Middlebury College Just Banned Red Bull Sales From Campus Because They Think They Make Students Horny


You know that immediate sensation you feel in your meat popsicle directly after you take a long draw from a Red Bull? The urge to stick your penis in something warm is almost uncontrollable, and frankly I’m getting a chubby just thinking about it. Well, one small Vermont college is FINALLY making a stand against this liquid Viagra, banning sales of Red Bull and 5 Hour Energy from campus.

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According to NBC News,

College officials blame the drinks for contributing to “problematic behavior,” such as alcohol abuse and “high-risk sexual activity,” and say they don’t contribute to the dining service’s mission to “nourish” its students.

A prominent flyer in the college’s Wilson Cafe states: “Energy drink consumption facilitates unhealthy work habits such as prolonged periods of sleeplessness, contributing to a campus culture of stress and unsustainable study habits.”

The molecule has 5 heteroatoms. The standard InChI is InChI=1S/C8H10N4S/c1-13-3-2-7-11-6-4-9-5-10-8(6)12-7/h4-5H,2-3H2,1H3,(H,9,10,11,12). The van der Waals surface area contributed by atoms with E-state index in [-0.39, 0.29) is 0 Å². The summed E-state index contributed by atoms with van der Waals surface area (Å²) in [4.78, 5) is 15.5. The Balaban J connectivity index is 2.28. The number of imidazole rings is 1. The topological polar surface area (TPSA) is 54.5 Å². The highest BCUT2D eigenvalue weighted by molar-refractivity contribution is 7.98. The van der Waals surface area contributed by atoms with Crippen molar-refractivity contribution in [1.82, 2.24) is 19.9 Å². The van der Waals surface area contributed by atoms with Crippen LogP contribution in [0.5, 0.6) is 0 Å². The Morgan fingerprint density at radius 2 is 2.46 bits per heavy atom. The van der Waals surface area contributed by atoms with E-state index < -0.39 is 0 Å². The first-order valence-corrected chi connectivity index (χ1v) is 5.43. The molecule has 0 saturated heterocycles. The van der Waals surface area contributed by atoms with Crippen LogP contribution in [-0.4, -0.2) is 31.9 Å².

The ban was approved by the college’s Community Council, which includes faculty, staff and 12 students.

Yo Middlebury Powers That Be, huddle up. Listen, I’m not here to tell you how to do your job, you seem completely incapable of doing that all on your own. What I am saying is that your big crusade is a futile effort–if it ain’t the sexual powers of Red Bull students are getting aroused by, it will be literally anything else. It’s fucking college. It’s basically one giant orgy with books. If you’re going to ban energy drinks, you probably shouldn’t be providing Aunt Jemima maple syrup in the cafeteria. I’m tempted to give myself a tug every time I have pancakes. Look at her and those “fuck me” eyes. God damnit, Jemima–you had me at “no artificial coloring or preservatives.”

[h/t NBC News]

Matt Keohan Avatar
Matt’s love of writing was born during a sixth grade assembly when it was announced that his essay titled “Why Drugs Are Bad” had taken first prize in D.A.R.E.’s grade-wide contest. The anti-drug people gave him a $50 savings bond for his brave contribution to crime-fighting, and upon the bond’s maturity 10 years later, he used it to buy his very first bag of marijuana.